:headbang: :greenboun :dance: :dance: :dance: :cacti: :dance: :dance: :dance: :greenboun :headbang:
woooooo!!!!!

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#2 Beast

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Posted 06 October 2008 - 03:14 PM

ATL#7 is probably an undescribed species but it is most similar to Psilocybe galindii (galindoi) from Mexico.


for those who are wondering

#3 seedlessstinky1

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Posted 06 October 2008 - 03:22 PM

Sweet...Thats not somethin that happens everyday. Good myc in that species. I have yet to try it, however it must be to still give off those lovely fruits like it did. Hope they're as tasty as they look.:loveeyes:

#4 steeq

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Posted 06 October 2008 - 03:37 PM

Congratulations man! Glad to hear things are looking up. Scletoria fascinates me, but have not researched it.

#5 Beast

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Posted 06 October 2008 - 05:20 PM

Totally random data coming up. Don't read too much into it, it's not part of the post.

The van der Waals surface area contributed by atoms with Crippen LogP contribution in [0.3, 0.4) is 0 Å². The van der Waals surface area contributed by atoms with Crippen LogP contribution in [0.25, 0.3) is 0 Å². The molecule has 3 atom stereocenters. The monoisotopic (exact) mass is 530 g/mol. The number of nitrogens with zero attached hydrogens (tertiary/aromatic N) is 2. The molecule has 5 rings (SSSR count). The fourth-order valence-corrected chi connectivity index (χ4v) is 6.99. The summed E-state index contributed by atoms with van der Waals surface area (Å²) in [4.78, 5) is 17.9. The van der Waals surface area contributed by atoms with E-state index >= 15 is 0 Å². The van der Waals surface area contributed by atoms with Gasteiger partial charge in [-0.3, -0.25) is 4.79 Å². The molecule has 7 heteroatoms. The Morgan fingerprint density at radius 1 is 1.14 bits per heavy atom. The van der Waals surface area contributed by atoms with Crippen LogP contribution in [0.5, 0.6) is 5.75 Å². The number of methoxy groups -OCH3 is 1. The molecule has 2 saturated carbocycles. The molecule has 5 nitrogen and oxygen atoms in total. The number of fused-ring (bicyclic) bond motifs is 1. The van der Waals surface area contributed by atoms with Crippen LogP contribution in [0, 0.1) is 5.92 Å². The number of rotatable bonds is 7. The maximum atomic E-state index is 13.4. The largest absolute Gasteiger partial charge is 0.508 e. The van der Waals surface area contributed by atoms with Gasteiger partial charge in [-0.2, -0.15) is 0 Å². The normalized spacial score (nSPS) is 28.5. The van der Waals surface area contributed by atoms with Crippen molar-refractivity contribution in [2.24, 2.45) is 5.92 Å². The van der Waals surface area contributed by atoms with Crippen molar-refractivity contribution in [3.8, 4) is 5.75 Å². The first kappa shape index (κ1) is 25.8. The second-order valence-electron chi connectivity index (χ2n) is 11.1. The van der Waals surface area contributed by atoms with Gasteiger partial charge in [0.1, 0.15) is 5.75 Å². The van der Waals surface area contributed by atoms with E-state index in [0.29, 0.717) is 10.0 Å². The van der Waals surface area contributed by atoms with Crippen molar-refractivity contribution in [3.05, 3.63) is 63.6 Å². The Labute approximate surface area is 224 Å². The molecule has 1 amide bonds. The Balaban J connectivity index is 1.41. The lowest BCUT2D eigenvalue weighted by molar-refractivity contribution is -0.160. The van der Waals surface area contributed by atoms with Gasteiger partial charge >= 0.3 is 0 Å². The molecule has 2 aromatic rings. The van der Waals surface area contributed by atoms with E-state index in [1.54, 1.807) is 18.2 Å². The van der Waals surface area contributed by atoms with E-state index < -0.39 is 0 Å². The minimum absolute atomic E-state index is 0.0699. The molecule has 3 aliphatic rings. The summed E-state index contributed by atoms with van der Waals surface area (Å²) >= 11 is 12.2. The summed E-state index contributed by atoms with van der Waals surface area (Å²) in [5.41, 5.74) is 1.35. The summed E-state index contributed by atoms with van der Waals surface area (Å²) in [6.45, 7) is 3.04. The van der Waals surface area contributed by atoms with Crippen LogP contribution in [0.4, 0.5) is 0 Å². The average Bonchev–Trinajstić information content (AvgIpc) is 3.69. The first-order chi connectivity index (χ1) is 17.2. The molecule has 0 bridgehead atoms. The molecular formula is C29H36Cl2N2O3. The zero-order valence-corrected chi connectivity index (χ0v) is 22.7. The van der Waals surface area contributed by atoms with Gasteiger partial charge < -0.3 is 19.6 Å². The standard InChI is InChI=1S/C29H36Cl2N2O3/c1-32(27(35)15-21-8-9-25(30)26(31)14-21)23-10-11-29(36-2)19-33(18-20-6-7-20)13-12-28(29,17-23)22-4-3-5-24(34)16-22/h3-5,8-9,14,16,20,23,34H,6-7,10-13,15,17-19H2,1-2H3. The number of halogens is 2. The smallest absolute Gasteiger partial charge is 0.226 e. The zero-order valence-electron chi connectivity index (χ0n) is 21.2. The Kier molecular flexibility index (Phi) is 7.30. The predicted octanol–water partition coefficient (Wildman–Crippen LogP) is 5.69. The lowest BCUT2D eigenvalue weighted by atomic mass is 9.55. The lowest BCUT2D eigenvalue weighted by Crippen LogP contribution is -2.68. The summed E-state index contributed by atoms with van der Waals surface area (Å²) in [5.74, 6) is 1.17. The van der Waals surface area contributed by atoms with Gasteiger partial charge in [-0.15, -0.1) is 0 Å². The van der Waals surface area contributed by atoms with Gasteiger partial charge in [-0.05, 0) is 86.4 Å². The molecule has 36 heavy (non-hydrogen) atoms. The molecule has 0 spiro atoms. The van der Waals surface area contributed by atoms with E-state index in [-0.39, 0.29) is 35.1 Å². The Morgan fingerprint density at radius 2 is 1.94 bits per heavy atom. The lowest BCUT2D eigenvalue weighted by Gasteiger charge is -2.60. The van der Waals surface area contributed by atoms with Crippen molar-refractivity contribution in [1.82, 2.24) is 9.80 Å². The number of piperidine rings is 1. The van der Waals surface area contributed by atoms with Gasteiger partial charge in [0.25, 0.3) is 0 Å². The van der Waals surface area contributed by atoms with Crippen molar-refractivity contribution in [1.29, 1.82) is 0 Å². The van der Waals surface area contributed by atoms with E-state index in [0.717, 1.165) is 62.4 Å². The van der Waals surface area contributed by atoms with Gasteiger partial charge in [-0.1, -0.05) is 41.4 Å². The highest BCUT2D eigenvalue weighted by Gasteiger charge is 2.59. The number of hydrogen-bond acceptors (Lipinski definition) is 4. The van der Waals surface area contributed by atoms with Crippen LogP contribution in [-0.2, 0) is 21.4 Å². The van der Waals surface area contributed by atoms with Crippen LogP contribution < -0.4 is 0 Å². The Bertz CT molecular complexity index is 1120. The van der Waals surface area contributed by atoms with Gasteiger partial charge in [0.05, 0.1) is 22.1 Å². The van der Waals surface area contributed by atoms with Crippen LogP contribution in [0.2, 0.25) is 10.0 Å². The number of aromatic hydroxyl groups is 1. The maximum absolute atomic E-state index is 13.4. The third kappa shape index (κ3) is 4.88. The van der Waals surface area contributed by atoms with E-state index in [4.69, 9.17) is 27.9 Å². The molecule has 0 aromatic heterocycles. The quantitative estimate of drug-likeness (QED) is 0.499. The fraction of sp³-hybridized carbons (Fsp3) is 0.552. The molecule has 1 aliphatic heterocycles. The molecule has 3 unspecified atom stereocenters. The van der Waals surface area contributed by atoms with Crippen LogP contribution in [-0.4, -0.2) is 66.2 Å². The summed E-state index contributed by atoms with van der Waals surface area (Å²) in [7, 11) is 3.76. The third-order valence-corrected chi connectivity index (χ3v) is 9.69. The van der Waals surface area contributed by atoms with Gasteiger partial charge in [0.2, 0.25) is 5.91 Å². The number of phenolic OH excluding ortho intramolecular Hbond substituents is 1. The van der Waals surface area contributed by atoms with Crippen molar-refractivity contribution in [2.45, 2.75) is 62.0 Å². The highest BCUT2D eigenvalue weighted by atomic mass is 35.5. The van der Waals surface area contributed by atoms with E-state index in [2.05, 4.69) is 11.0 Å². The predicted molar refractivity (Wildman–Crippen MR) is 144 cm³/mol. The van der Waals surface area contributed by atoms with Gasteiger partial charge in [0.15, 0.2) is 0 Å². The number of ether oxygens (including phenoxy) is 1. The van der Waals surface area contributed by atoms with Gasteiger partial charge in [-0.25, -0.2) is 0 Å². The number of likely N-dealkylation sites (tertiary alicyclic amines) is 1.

Ok, so I popped the lid, and removed the foil, and harvested the mature fruits. The caps have all been removed and prints are being made, though i can already tell by looking at the stems that the spores look brown. I also noticed the most mature caps are very wavy, so I'm thinking that all I've got here is an invasion by Panaeolus subbalteatus. (edit: Oh wait, nvm, pan subbalt spores are black, what was I thinking?) Figures that'd be the case given that its an unpasteurized substrate. The rest of the manure is sitting in an open container and even got some rain, and there's not a single thing growing in it. Same goes for the rest of the worm castings, though there's about 12 tomato plants that have since sprouted and are now starting to flower and produce tomatoes. But no mushrooms in either bin. So maybe this is the real deal? Given the two votes on the third category above b4 even these pics, I'd hate to see the haters get the satisfaction of this flopping. At least I've got mushrooms you bastards!